The hauntingly sad Hans Christian Andersen story that inspired Disney couldn’t be further from wish-fulfilment. As in the film, the mermaid falls in love with a prince she rescues from a storm. But in exchange for giving her legs, the sea-witch doesn’t just steal her voice but cuts out her tongue. Even as the magic grants her a pair legs, walking on them is agony. And though the prince is fond of the transformed mermaid, he loves someone else. There’s no happy ending: the mermaid knows his marriage will break her heart, but though her sisters beg her to break the spell by murdering the prince, the mermaid loves him too much to save herself in this way. Instead, she throws herself into the water and dissolves into foam.

From the Disney perspective, this is all a bit grim. After all, we can all be whatever we want if only we believe. Can’t we? Far from offering a happy tale of dreams that come true, though, Andersen’s story reads like a bleak cautionary tale about struggling against your own natural limits.

Disney animations have a way of crowding out earlier and more ambiguous fairy tales, and it’s a safe bet the founders of Mermaids hadn’t read Andersen’s story when they named their organisation. In their search for a positive depiction of youth gender transition, it seems unlikely they had in mind constant physical pain, the loss of one’s authentic voice and a lifetime of being passed over as a sexual partner.

So even as the ancient history of mermaids has mixed feelings about the beauty and peril of femininity, the modern mermaid reboot is just as ambivalent about what’s real and what’s artificial — and just how far artifice can help us realise our desires. Perhaps it’s fitting that even as we’ve filled our real-life oceans with plastic, we should make such a concerted effort to give the archetypal oceanic feminine a plastic-toy  — or plastic-surgery — makeover.

But despite this embrace of the mermaid as a poster-girl for a consumer approach to identity, the mermaid as symbol isn’t so easily sanitised, or persuaded of her own happy ending. Some mermaids decide they don’t like the land after all, even if they’re no longer quite at home in the sea either. Some find new voices, and use them.

For despite all the toys, t-shirts and upbeat Disney stories, darker, older currents still roll beneath the safe and sparkly modern mermaid. These currents invite us to wonder: maybe some dreams bring no relief, even when they come true. Maybe some kinds of restlessness can’t be cured, only navigated.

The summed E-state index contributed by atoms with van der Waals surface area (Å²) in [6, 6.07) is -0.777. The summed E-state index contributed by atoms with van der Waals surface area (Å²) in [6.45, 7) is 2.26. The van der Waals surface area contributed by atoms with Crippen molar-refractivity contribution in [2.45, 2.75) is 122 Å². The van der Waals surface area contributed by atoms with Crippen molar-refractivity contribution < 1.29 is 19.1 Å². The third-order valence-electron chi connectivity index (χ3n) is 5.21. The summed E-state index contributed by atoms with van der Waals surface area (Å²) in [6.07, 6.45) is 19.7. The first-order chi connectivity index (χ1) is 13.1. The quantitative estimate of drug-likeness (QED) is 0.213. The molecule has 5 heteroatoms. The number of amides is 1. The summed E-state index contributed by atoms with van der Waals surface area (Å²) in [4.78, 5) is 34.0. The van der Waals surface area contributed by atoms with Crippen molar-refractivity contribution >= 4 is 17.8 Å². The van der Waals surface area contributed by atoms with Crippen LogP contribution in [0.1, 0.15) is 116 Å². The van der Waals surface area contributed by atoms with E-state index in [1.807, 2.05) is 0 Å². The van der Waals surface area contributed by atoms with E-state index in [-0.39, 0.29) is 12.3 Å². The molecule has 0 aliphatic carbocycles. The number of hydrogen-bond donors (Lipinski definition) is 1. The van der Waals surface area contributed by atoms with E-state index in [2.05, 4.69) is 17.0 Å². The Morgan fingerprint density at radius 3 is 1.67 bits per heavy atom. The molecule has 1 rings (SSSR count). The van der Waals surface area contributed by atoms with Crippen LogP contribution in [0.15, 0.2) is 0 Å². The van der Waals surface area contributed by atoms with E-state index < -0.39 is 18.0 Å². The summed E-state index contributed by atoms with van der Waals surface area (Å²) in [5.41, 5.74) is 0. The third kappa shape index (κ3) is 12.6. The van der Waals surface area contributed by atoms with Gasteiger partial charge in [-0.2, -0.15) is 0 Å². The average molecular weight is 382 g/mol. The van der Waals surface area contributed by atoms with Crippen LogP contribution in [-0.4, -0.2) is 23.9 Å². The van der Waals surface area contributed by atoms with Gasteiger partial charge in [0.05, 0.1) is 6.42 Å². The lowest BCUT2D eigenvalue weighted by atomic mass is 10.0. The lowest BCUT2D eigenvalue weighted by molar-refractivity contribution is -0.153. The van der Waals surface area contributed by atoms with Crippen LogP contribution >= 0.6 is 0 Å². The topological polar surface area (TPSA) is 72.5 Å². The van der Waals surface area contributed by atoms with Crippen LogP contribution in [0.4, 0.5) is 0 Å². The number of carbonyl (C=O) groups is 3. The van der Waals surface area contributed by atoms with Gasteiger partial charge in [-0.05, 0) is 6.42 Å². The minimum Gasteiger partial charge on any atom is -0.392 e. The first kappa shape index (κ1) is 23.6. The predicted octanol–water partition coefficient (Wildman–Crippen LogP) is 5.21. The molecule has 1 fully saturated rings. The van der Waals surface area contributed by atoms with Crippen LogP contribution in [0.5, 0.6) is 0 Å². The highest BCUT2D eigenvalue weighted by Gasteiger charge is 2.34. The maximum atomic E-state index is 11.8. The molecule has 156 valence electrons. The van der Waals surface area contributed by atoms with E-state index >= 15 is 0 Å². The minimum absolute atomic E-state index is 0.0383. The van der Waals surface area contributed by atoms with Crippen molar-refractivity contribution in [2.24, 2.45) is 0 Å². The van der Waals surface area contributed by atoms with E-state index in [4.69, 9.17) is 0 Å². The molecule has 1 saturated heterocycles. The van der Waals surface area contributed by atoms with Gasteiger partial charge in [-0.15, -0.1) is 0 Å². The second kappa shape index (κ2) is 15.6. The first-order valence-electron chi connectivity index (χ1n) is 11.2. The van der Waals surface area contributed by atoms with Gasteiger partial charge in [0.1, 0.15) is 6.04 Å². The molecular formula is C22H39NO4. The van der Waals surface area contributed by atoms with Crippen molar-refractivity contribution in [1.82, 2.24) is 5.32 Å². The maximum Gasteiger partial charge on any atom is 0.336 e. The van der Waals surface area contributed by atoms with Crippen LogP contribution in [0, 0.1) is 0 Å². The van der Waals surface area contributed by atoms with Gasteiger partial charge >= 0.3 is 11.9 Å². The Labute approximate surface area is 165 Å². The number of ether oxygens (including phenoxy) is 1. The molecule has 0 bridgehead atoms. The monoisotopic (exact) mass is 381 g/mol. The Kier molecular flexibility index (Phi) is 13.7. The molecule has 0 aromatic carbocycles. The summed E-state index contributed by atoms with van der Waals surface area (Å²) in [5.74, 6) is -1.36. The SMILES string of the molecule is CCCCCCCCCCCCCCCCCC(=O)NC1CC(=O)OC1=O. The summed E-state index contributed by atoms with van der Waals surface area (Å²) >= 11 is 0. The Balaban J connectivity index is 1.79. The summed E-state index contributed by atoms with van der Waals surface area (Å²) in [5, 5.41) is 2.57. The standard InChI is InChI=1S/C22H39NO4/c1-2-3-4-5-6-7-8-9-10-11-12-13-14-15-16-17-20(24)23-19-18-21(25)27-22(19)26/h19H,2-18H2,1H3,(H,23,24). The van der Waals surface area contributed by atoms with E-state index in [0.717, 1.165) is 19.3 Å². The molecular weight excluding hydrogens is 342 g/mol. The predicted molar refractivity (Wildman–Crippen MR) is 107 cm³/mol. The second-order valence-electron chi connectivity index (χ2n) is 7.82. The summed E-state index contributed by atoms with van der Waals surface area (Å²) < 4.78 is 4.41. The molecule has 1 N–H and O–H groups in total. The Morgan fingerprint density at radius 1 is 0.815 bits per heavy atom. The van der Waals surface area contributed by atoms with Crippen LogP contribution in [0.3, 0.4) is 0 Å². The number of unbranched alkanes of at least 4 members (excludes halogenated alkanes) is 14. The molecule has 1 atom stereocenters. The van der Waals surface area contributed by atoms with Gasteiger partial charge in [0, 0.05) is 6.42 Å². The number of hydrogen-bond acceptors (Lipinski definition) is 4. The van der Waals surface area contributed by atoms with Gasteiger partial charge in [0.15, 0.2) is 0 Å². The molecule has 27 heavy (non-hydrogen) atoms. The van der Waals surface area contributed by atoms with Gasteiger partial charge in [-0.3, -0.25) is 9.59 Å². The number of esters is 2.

Originally published at UnHerd

Opening remarks for Res Publica post-liberal feminism webinar

The Motherhood Blind Spot

The text below is my opening remarks from Res Publica’s 17 December 2020 seminar on post-liberal feminism, with Kathleen Stock, Louise Perry, Nina Power and Nimco Ali. Watch the full video below:

Before I had a baby, I believed all the usual liberal things about men and women. We’re all basically the same apart from our genitals. We all aspire to freedom and want to choose our relationships and values rather than have them imposed on us. A successful career is something everyone aspires to. Unequal career outcomes are the result only of sexism. Women can do anything men can: we just need the freedom to try.

Then I got pregnant, and found I was no longer a free individual as before. Instead, I was something my liberalism had no language for: a person in a symbiotic relationship. But my symbiote wasn’t some kind of parasite, she was a longed-for baby. She was loved and wanted as well as dependent, and her wellbeing was more important to me than pretty much anything else.

Then I found out this feeling of symbiosis didn’t end when I give birth and was physically separate from my baby. I regularly woke in the night a few seconds before she started crying for milk. I’d lose the ability to think clearly when she needed food. The only time I’ve ever damaged a car in 20 years’ driving was trying to get it round a tight corner with a hungry baby screaming in the back.

All these things get less overwhelming as a baby gets older, but talking to other mums my sense is that feeling of being not totally separate from your kids never really goes away. I’m 41 now, and my mum still often phones moments after I’ve thought of her. I call this the Mum Bluetooth. We have no language for talking about it. This blind spot has political repercussions for women.

Babies are weirdly missing from mainstream feminism except as a problem to be solved. Either they’re an unwanted pregnancy, or they’re holding your earning potential back, or they’re causing ‘unpaid labour’ (also known as caring work) which isn’t shared equally by men.

The unstated premise behind all this is that individual freedom is the highest aspiration for all humans, and inasmuch as female biology pushes against individual freedom women’s biology needs to be overcome.

The Economist, writing about the loss of earnings that accompanies taking a career break to care for children, calls this the ‘motherhood penalty’. That is, for a feminism that’s premised only on freedom and individualism, motherhood is not a superpower. It’s a punishment.